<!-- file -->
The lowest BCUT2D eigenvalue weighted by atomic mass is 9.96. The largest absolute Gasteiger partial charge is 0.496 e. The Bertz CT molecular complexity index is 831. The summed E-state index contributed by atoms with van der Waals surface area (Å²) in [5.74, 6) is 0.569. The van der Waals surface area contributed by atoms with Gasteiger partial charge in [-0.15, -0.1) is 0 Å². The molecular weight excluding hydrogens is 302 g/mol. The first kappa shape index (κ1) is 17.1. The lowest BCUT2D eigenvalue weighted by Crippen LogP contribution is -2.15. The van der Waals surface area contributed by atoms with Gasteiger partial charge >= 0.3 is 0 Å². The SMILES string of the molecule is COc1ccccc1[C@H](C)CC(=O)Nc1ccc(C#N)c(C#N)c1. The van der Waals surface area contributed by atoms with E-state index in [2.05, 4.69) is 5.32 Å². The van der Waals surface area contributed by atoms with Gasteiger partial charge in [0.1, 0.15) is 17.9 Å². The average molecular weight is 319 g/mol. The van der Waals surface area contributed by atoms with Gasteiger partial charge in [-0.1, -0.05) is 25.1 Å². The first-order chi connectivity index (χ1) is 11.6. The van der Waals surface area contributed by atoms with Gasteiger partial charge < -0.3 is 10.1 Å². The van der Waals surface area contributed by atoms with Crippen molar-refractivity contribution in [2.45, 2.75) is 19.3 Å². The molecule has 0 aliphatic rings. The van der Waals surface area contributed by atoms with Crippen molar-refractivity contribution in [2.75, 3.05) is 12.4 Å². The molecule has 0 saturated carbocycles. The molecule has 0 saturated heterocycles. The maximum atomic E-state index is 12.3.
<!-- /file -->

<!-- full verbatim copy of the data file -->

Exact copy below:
The lowest BCUT2D eigenvalue weighted by atomic mass is 9.96. The largest absolute Gasteiger partial charge is 0.496 e. The Bertz CT molecular complexity index is 831. The summed E-state index contributed by atoms with van der Waals surface area (Å²) in [5.74, 6) is 0.569. The van der Waals surface area contributed by atoms with Gasteiger partial charge in [-0.15, -0.1) is 0 Å². The molecular weight excluding hydrogens is 302 g/mol. The first kappa shape index (κ1) is 17.1. The lowest BCUT2D eigenvalue weighted by Crippen LogP contribution is -2.15. The van der Waals surface area contributed by atoms with Gasteiger partial charge >= 0.3 is 0 Å². The SMILES string of the molecule is COc1ccccc1[C@H](C)CC(=O)Nc1ccc(C#N)c(C#N)c1. The van der Waals surface area contributed by atoms with E-state index in [2.05, 4.69) is 5.32 Å². The van der Waals surface area contributed by atoms with Gasteiger partial charge in [0.1, 0.15) is 17.9 Å². The average molecular weight is 319 g/mol. The van der Waals surface area contributed by atoms with Gasteiger partial charge in [-0.1, -0.05) is 25.1 Å². The first-order chi connectivity index (χ1) is 11.6. The van der Waals surface area contributed by atoms with Gasteiger partial charge < -0.3 is 10.1 Å². The van der Waals surface area contributed by atoms with Crippen molar-refractivity contribution in [2.45, 2.75) is 19.3 Å². The molecule has 0 aliphatic rings. The van der Waals surface area contributed by atoms with Crippen molar-refractivity contribution in [2.75, 3.05) is 12.4 Å². The molecule has 0 saturated carbocycles. The molecule has 0 saturated heterocycles. The maximum atomic E-state index is 12.3.